Democratization is a process, and from the breakdown of an old system to the consolidation of the new one can take time. This can entail four stages; and The Gambia has just entered the second stage – the emerging stage, where the old undemocratic ways of governance (Jammehism) are being demolished, and the new ones (Sallahism) are in the making. The two remaining stages, the advanced phase and the consolidation phase, are going to be the litmus taste for the new government.
After Jammehism has gone and Sallahism has become a political hallmark, Gambians will undoubtedly take liberty for granted and there will be increased stress on economic, social and political equality. When the country graduates to these two stages, the government will have to get used to the democratic steaming machine – the popular pressure that democratic politics unleashes – and avoid what political scientists would call ‘disequilibrium’, which, In itself, is a cataclysm to social unrests.
In order to see a smooth transition to democracy, Gambians have to desist from political and tribal fundamentalism. APRC and GDC supporters should not be seen as nemeses to democratic urges of the people; they should all be equally treated, just like any other Gambian, because that is what democracy entails: messy, appalling, beautiful, and worthwhile. However, given the pedestal to exercise their political rights, they have to be on their best behaviour: the rule of law and national security takes precedence over political rights (I am sure Interior Minister Fatty must have told them this).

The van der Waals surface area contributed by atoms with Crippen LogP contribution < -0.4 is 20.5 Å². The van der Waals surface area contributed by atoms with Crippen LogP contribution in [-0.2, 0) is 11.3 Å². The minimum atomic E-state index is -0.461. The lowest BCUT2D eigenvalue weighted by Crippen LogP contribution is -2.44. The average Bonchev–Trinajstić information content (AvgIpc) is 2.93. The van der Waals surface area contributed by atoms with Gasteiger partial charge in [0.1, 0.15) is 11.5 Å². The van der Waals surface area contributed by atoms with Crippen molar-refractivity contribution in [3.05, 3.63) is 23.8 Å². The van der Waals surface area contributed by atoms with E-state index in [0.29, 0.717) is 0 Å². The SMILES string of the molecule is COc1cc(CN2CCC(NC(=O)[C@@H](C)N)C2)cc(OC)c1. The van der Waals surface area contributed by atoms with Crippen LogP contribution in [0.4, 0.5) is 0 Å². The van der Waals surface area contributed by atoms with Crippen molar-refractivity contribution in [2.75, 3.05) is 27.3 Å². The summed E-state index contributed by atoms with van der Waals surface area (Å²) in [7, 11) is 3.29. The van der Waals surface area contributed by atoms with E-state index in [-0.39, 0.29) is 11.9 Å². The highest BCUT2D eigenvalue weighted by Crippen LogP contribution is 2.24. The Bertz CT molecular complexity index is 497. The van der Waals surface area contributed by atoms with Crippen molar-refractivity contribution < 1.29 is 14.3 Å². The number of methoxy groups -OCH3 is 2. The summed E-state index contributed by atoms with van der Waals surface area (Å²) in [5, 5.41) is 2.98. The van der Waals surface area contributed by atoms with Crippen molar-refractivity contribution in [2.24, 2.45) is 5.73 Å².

Now, the inclusion of Jolas in the Barrow administration – though admonished by many – is a right decision and part of creating a representative government. After all Jolas were not the problem, but Yahya Jammeh was. There were many Jolas during Jammeh’s era who chose to disassociate themselves from his regime. So it takes political chutzpah and moral bankruptcy to blame them for the leadership failure – something contrary to Sallahism. Whereas Yahya was a tribal-fanatic who had the personality of a boiled potato, Halifa Sallah is a combination of political legerdemain and firm leadership, a compelling portrait of intellectual maverick who presents a striking contrast to the ageing and intellectually stultified leaders of the new administration.
However, Sallah should not be made infallible and unquestionable, because, after all, to question one another is what Gambians have fought for. Whenever proponents of Sallahism become angry with other people who question Halifa, then we may as well borrow Aristotle’s reaction to Plato on his take on Athenian democracy: “Who will guard the guardian?”
This article was published last month on Maafanta.com
Amat Jeng is a Gambian and naturalized Swedish citizen who studies International Relations (Studies) and English at the Dalarna University, Sweden, and now studies at Oxford as an Erasmus fellow. Email: [email protected] / [email protected]
By Amat Jeng